Then, I had a revelation – my son thinks I’m Coldplay!  We have a daily tradition – I turn on Viva La Vida, he’ll get a big grin on his face and hold out his arms so I’ll pick him up and we dance.  He thinks I’m a rock star as I play my air guitar and sing to him.  He doesn’t know that I’m actually not Chris Martin!  In that moment, I realized the beauty of a child and how my son means everything to me.  I realized that being a mother is the most important role that I will ever have and that there is honor in picking up poop and singing Knick Knack Patty Wack for your biggest fan.

I wondered off yoga talk today, but these are the thoughts of a Yoga Mamma.  I need my practice more than ever today and I am headed to it right now.  I intend to put my hands together, breathe and find the peace and beauty in my current life role as mother.


The Happiest Man in the World

Yongey Mingyur Rinpoche
Yongey Mingyur Rinpoche

The Times has a profile of Tibetan monk Yongey Mingyur Rinpoche, “The Happiest Man in the World.” He’s released a new book called Joyful Wisdom describing his methods.

In his book he recounts being extremely anxious as a child in Nepal, having had what a Manhattan psychiatrist would likely diagnose as panic attacks, and how he cured himself of this chronic anxiety by making his fears the focus of his meditation. He has had to earn his good cheer.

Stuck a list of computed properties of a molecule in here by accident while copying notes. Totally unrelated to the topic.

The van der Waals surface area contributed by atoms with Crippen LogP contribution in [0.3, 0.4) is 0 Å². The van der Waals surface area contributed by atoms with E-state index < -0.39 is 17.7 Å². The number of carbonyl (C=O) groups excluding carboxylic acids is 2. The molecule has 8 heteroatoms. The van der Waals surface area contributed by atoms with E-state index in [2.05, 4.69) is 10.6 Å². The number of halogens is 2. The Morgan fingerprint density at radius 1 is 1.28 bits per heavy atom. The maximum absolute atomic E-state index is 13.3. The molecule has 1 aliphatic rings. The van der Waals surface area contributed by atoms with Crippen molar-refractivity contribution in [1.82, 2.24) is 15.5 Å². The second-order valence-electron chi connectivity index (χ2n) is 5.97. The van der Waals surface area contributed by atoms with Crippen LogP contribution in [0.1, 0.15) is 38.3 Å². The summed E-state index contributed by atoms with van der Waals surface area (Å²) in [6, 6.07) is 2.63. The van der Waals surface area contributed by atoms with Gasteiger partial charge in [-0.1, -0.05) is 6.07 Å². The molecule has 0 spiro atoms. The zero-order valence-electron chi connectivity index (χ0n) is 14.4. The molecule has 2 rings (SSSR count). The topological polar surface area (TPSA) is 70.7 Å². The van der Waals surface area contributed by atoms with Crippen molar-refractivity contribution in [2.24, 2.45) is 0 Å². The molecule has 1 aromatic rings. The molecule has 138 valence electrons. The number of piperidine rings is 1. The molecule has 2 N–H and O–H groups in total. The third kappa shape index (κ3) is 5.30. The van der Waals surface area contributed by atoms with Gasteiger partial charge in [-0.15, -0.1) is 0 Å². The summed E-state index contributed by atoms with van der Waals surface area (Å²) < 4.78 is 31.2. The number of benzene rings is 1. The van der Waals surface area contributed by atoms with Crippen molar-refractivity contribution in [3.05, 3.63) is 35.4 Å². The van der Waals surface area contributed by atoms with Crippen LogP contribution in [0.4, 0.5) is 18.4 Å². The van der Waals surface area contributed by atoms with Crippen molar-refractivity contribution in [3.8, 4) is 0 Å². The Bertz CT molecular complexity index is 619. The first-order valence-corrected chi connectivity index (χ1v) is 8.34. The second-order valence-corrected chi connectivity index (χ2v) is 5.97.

Rinpoche has studied both Western science and Tibetan Buddhist meditation in detail. He’s participated in scientific studies of meditation; since he’s spent over 10,000 hours meditating he’s considered an adept. (That’s the threshold for excellence, according to research.)

One form of meditation that seems particularly conducive to happiness, and stress reduction, is mindfulness meditation. This is generally a practice of observing the thoughts, body, etc, without trying to change anything. A clinical study of beginning meditators at a high-stress office, practicing mindfulness meditation thirty minutes a day for eight weeks, left them “saying that instead of feeling overwhelmed and hassled, they were enjoying their work.”

If you’d like some instruction in this practice, I know that Om Factory and New York Insight offer guided classes appropriate for all levels. Allyson Pimental and Michael Fayne, who teach the class at Om Factory, said that mindfulness meditation has been shown to help heart disease, multiple sclerosis, anxiety, depression, and many other ailments. My very first class at New York Insight got rid of a clenched jaw I hadn’t been able to close for two weeks. (Yes, I was a little stressed out.) I’ve also heard good things about the Dharma Punx talks at Lila Wellness. But there are many great centers around town, and many classes are by donation. So go try one on!

Chi Gong Yoga?